Can Priests Hold Public Office?

Q: Aren’t priests forbidden to hold political office? I thought they were, but then I read that the government of Libya nominated a Catholic priest to be their Ambassador to the United Nations! How is a priest allowed to hold a job like that? –Nick

A: Nick’s confusion is entirely justified. Unfortunately, what some Catholic priests in various parts of the world have chosen to do in recent years is not necessarily in synch with current canon law.

Canon 285.3 states that clerics are forbidden to hold public office whenever it means sharing in the exercise of civil power. The Church has interpreted the phrase “sharing in the exercise of civil power” to refer to those political positions which involve legislative, executive, and judicial power. This in turn means that becoming a member of Congress or Parliament, a cabinet official, or a judge are all off-limits to Catholic clergy.

We can get a pretty clear idea of why the Church forbids its clergy to engage in this type of work when we look at canon 285 as a whole. Its first paragraph asserts that clerics are completely to shun everything that is unbecoming to their state; and if that’s not unambiguous enough, the next paragraph states that the Catholic clergy are to avoid activity that it foreign to their state, “even if it is not unseemly.” In other words, some jobs—say, working as a gynecologist—are normally considered inappropriate work for a Catholic cleric, so such activity would be banned by canon 285.1. Other work—like repairing cars, or running a dry-cleaner’s—is certainly harmless in and of itself, but canon 285.2 would still forbid Catholic clergy to engage in it, simply because it is not suitable work for them. A man who is dedicated to God is expected to live accordingly!

It’s the very next paragraph of this same canon that addresses clergy holding political office, so the implication is plain: even though there is nothing intrinsically wrong with working in politics, it nevertheless is not appropriate work for Catholic clerics.

Note that as a rule, permanent deacons are “clerics,” and thus they are ordinarily included in canons pertaining to the clergy—but this time we’ve got an exception. Canon 288 specifically states that permanent deacons are not bound by the prohibition found in canon 285.3. That means that permanent deacons can legitimately be elected to public office.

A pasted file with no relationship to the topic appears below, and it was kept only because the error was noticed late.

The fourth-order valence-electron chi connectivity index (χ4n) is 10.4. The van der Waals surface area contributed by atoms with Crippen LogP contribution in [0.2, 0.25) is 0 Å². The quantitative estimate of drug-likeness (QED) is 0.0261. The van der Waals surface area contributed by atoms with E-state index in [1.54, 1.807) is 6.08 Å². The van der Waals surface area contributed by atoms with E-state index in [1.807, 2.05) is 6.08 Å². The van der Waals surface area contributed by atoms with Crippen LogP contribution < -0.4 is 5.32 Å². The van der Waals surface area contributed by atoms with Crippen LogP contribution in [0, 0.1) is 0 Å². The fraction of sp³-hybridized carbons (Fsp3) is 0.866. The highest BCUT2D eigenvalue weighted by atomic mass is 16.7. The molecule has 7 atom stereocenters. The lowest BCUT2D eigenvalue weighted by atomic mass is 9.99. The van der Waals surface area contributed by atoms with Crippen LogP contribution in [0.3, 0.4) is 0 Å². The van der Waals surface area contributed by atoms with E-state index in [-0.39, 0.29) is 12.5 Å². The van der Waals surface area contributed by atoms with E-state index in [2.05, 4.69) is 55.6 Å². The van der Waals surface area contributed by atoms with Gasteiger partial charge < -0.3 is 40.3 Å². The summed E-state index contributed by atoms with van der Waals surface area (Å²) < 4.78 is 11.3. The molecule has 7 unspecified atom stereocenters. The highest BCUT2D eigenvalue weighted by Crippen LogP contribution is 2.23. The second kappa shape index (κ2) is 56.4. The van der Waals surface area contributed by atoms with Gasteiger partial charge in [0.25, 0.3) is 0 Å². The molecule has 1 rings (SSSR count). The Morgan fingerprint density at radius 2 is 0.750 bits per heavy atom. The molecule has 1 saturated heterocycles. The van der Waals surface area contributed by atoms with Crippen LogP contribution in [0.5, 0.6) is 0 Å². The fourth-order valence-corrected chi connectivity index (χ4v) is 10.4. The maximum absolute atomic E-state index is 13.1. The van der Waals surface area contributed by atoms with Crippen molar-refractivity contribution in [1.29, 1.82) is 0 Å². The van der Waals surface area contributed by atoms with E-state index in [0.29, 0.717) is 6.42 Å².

So why is it that from time to time, we encounter stories of Catholic priests serving in public office?   Well, one reason is that the canons we just looked at have not always been in force. As was discussed in “Are Women Required to Cover Their Heads in Church?” the current Code of Canon Law was promulgated by Pope John Paul II in 1983, less than 30 years ago.  It replaced the code that had been promulgated by Pope Benedict XV, back in 1917. And the equivalent canon in the previous code, which was in force from 1918 to 1983, contained a sort of loophole.

The corresponding canons in the 1917 code made the same general assertions about the need for Catholic clerics to avoid activities that are considered unsuitable for them, and even provided some detailed examples. They specified that the clergy shouldn’t go hunting, or even enter a tavern without just cause, practice medicine without their superiors’ approval, or work as lawyers in civil courts.  As for holding public office, the former code noted that as a rule, the clergy were not to seek or accept such a role without the permission of both their own bishop (or, in the case of clerics who were members of religious institutes, their religious superior), and the bishop of the territory in which the election was being held.

Keep in mind that the world was a different place back in 1917, and the Church at that time foresaw instances in which a priest might reasonably be allowed to work as an elected official in some countries. Back then, numerous countries had laws declaring that Catholicism was the official state religion, and so the relationship between the civil government and the Catholic Church in these nations was very different from the one that we Americans are accustomed to today.

The 1917 code was still in effect when Jesuit Father Robert Drinan, for example, was first elected to the US Congress in 1971, as a Representative from Massachusetts.  The understanding at the time was that Fr. Drinan had obtained permission from his Jesuit Superiors to engage in politics—something which was technically possible under the old code. (For the record, it subsequently came to light that he had not in fact obtained the requisite approval after all.) Fr. Drinan’s voting record became a matter of great scandal when he repeatedly voted in favor of abortion, while claiming at the same time to be “personally opposed”—a fact which did not escape the attention of the new Pope, John Paul II. He’d been elected Pope while Fr. Drinan was still a member of Congress.